By Kyle Webb, Assistant Editor, See staff list for e-mail address
As Assistant Editor and chief handler of correspondence for The Amiga Monitor, one of my duties includes processing such generous offers as occur from time to time for submission of articles gleaned from the Amiga Community at large. Often the contacts have specific ideas for an article they have in mind (as did the author of the e-mail from which follows a clip); at times, I am asked for my input as to what information gaps need to be addressed. The following clip is an inquiry regarding exactly that, although my answer is far and away not inclusive of what this publication's journalistic needs and hopes encompass. In addition, a few points need be clarified:
<<What do you think is more usefull for the Amigans needs?>>
"I think it might be interesting to monitor any possible surge in Amiga-related business interests in the wake of The Big Announcement by Amiga Inc. at World of Amiga in London, May 15. Rather like its polar opposite of Microsoft losing 1.8 billion dollars in a very short period of time as a result of the negative publicity surrounding their entanglement with the US Justice Department. Speaking of which, my home state, New York, is one of the states that also filed suit separately against Microsoft (I think 20 states have done so, so far) for the same essential reason; that is, unfair business practices possibly leading to a monopoly (i.e., antitrust rulings). The New York State Attorney General is a shrewd b*stard who WILL get what he wants. The reason I digressed into this area is because indications of trouble for Microsoft have begun to rot the base of their stockholders' faith (breaks my heart) so I assume this announcement regarding the future of Amiga would also have a ripple market effect."
Firstly: Dennis Vacco, New York Attorney General may or may not "get what he wants." But if my name was Bill Gates, and I had him looking up my business backside, I would know fear. Dennis Vacco took on "certain manufacturers" and "a retailer" to determine if they'd made clandestine agreements to coordinate their actions in violation of the antitrust laws. The settlement, meted out to consumers in the form of a $2.50 coupon (redeemable for "any purchase (except alcoholic beverages or tobacco products) at a supermarket or other retailer that sells grocery products in New York State", was not a huge amount of money for "certain manufacturers" (of which Proctor and Gamble is one); in fact, it was $4.2 million. BUT: it is a fresh victory, and Mr. Vacco smells blood.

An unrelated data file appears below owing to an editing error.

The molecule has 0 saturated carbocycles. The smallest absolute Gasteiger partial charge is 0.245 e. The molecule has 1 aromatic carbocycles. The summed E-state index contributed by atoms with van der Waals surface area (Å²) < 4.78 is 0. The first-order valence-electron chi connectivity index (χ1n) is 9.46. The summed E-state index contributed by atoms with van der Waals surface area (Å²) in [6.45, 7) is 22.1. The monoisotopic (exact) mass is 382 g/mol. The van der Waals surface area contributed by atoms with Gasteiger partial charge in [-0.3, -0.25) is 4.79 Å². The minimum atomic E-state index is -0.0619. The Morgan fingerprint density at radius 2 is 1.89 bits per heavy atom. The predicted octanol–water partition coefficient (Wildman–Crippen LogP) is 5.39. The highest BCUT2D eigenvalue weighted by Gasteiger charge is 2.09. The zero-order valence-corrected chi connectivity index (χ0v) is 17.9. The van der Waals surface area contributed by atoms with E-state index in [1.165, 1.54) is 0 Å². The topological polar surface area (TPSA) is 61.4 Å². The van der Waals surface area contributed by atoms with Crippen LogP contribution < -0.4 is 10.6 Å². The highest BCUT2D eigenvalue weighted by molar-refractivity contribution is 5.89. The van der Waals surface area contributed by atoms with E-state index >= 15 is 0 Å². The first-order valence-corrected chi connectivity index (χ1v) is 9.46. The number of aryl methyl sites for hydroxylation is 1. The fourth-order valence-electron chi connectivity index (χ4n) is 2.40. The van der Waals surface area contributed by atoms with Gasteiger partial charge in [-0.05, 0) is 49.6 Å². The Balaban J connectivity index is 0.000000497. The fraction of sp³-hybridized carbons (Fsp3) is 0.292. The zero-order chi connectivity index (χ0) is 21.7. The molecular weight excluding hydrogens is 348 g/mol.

Speaking of blood: correction number two: it wasn't Microsoft that lost 1.8 billion dollars in a week's time. It was the value of Bill Gates's holdings. In spite of the temptation to equate the two (Microsoft and Bill Gates) it can't be done; Bill Gates is, to all appearances, a human being. Microsoft is The Big Machine that assimilates human beings for breakfast. :)
ANYway, my point to the fellow to whom I addressed the e-mail:
Consumers' and businesses' perceptions alone, regardless of actual physical, tangible hard facts, have grand, sweeping effects on the fiscal health of any given venture. Microsoft obviously has suffered as a direct result of "bad news" that it can no longer slough off as insignificant, and the Justice Department is gaining ground. SO: in that respect, it will be MOST interesting to watch the developments, literally and figuratively, in the Amiga world, on the heels of The Big Announcement (for those of you who have been sleeping, please check the following URL's: http://www.amigainc.com/051598-woa.html and: http://www.cu-amiga.co.uk/news/bombshell.html). Will the events of the past few weeks bolster a sagging Amiga economy? I think so. The Amiga consumer (and Follower Of The Platform) has kept alive what by all rights should have evaporated years ago, considering the support structure evident in the management of Amiga. Obviously, The Amiga consumer hasn't (and probably won't, as yet) shy away from spending money on what was considered a questionable venue; with promises of new life ahead, I predict they will be more willing to spend again, once they know what they are to spend it on :). What about businesses that are/were on the brink of failure because of the understandable complacency that typified The Amiga Consumer? Or will new developers emerge, confident that they can tap the "ground-floor" fever with the promises of a newer, better computer and accompanying OS abounding?
We will be watching with great interest. Hope to see you there...
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